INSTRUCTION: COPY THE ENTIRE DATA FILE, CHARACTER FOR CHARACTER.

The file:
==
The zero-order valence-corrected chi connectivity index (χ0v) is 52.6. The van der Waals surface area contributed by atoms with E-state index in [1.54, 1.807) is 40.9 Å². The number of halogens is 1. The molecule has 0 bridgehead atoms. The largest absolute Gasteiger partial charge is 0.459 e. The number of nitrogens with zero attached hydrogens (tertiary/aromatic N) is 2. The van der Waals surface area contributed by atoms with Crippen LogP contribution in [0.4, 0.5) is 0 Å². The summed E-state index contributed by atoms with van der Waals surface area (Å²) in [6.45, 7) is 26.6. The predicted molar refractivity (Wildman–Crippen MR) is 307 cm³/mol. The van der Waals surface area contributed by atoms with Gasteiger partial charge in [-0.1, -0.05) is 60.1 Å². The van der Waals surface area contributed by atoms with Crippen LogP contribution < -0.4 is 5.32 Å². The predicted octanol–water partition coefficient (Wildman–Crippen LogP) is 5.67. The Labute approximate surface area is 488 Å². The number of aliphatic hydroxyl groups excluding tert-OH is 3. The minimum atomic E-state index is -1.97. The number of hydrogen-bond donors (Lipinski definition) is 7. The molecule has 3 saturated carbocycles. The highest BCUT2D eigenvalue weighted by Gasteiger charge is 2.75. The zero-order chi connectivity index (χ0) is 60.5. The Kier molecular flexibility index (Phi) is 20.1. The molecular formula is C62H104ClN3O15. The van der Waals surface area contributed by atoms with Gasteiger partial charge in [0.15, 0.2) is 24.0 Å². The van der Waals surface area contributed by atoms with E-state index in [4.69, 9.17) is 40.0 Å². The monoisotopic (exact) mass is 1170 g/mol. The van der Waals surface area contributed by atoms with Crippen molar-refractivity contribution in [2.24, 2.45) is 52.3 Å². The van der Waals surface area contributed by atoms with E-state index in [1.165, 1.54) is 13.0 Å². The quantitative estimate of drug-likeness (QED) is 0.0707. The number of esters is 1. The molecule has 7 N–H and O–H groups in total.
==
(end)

The zero-order valence-corrected chi connectivity index (χ0v) is 52.6. The van der Waals surface area contributed by atoms with E-state index in [1.54, 1.807) is 40.9 Å². The number of halogens is 1. The molecule has 0 bridgehead atoms. The largest absolute Gasteiger partial charge is 0.459 e. The number of nitrogens with zero attached hydrogens (tertiary/aromatic N) is 2. The van der Waals surface area contributed by atoms with Crippen LogP contribution in [0.4, 0.5) is 0 Å². The summed E-state index contributed by atoms with van der Waals surface area (Å²) in [6.45, 7) is 26.6. The predicted molar refractivity (Wildman–Crippen MR) is 307 cm³/mol. The van der Waals surface area contributed by atoms with Gasteiger partial charge in [-0.1, -0.05) is 60.1 Å². The van der Waals surface area contributed by atoms with Crippen LogP contribution < -0.4 is 5.32 Å². The predicted octanol–water partition coefficient (Wildman–Crippen LogP) is 5.67. The Labute approximate surface area is 488 Å². The number of aliphatic hydroxyl groups excluding tert-OH is 3. The minimum atomic E-state index is -1.97. The number of hydrogen-bond donors (Lipinski definition) is 7. The molecule has 3 saturated carbocycles. The highest BCUT2D eigenvalue weighted by Gasteiger charge is 2.75. The zero-order chi connectivity index (χ0) is 60.5. The Kier molecular flexibility index (Phi) is 20.1. The molecular formula is C62H104ClN3O15. The van der Waals surface area contributed by atoms with Gasteiger partial charge in [0.15, 0.2) is 24.0 Å². The van der Waals surface area contributed by atoms with E-state index in [4.69, 9.17) is 40.0 Å². The monoisotopic (exact) mass is 1170 g/mol. The van der Waals surface area contributed by atoms with Crippen molar-refractivity contribution in [2.24, 2.45) is 52.3 Å². The van der Waals surface area contributed by atoms with E-state index in [1.165, 1.54) is 13.0 Å². The quantitative estimate of drug-likeness (QED) is 0.0707. The number of esters is 1. The molecule has 7 N–H and O–H groups in total.